Recently publicized swine flu not new, under surveillance since 2011: WHO expert
A World Health Organization expert said on Wednesday that the recently publicized swine flu in China was not new and that it's under close surveillance.
"It's important, I think, to reassure people that this is not a new virus — this is a virus that is under surveillance," said Dr Michael Ryan, executive director of the WHO Health Emergencies Program, at a press conference on Wednesday, adding "this is a finding from surveillance that's been carried out over many years."
The Eurasian avian-like H1N1 swine influenza virus has "been under surveillance by Chinese authorities and by the global influenza surveillance network around the world, and the WHO collaborating centers," Ryan said.
"It's been under surveillance since 2011 and in fact, the most recent publication is a publication of all of that surveillance data over that time and obviously reporting both on the evolution of this virus within the swine population but also in terms of occupational exposures to workers over that time," he explained.
A team of Chinese researchers had examined influenza viruses found in pigs from 2011 to 2018 and found the variant genotype 4 Eurasian avian-like H1N1 virus (G4 EA H1N1), according to a study recently published by the US journal, Proceedings of the National Academy of Sciences (PNAS).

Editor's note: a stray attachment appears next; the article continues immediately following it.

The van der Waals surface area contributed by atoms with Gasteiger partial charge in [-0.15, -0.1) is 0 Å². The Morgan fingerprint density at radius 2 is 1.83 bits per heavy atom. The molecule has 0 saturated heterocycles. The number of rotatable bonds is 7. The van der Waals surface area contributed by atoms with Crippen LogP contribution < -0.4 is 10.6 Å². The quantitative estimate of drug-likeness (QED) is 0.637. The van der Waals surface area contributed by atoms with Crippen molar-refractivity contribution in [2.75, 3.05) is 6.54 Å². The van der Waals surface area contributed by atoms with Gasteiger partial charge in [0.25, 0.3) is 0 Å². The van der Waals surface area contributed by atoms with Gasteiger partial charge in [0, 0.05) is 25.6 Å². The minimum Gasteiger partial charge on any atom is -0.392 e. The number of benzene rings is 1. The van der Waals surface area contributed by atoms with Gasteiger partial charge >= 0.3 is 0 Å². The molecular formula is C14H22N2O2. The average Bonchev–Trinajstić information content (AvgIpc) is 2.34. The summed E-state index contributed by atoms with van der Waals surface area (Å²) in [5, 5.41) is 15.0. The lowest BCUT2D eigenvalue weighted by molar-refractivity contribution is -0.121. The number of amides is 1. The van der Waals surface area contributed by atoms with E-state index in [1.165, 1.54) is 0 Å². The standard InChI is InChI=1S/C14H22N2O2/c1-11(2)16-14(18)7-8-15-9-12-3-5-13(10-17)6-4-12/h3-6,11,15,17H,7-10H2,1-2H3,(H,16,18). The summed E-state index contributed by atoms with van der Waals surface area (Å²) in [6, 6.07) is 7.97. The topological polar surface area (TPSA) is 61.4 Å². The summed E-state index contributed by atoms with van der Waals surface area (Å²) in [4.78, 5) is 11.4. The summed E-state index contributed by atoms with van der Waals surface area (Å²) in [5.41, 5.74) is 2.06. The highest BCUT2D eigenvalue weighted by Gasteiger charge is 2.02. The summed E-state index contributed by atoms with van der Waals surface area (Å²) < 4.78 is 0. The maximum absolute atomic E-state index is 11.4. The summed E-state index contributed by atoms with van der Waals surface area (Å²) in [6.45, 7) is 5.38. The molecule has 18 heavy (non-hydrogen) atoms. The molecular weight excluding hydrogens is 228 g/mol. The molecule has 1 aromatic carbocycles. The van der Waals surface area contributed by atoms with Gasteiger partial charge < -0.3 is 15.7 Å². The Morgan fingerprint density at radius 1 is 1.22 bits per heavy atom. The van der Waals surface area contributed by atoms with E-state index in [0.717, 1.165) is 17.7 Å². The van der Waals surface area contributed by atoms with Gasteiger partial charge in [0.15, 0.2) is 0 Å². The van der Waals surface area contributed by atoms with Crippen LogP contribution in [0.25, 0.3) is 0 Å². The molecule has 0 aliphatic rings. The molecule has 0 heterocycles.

"We constantly need to stay on the alert. We need to continue to carry out very very good surveillance on this G4 genotype and we expect that will continue in the coming months and years," Ryan emphasized.
"It's very important work ... carried out in collaboration with the WHO collaborating center at China CDC, the other collaborating centers around the world, including the WHO collaborating center for influenza at US CDC in Atlanta, and again shows the vital importance of the global influenza surveillance and response system," he added.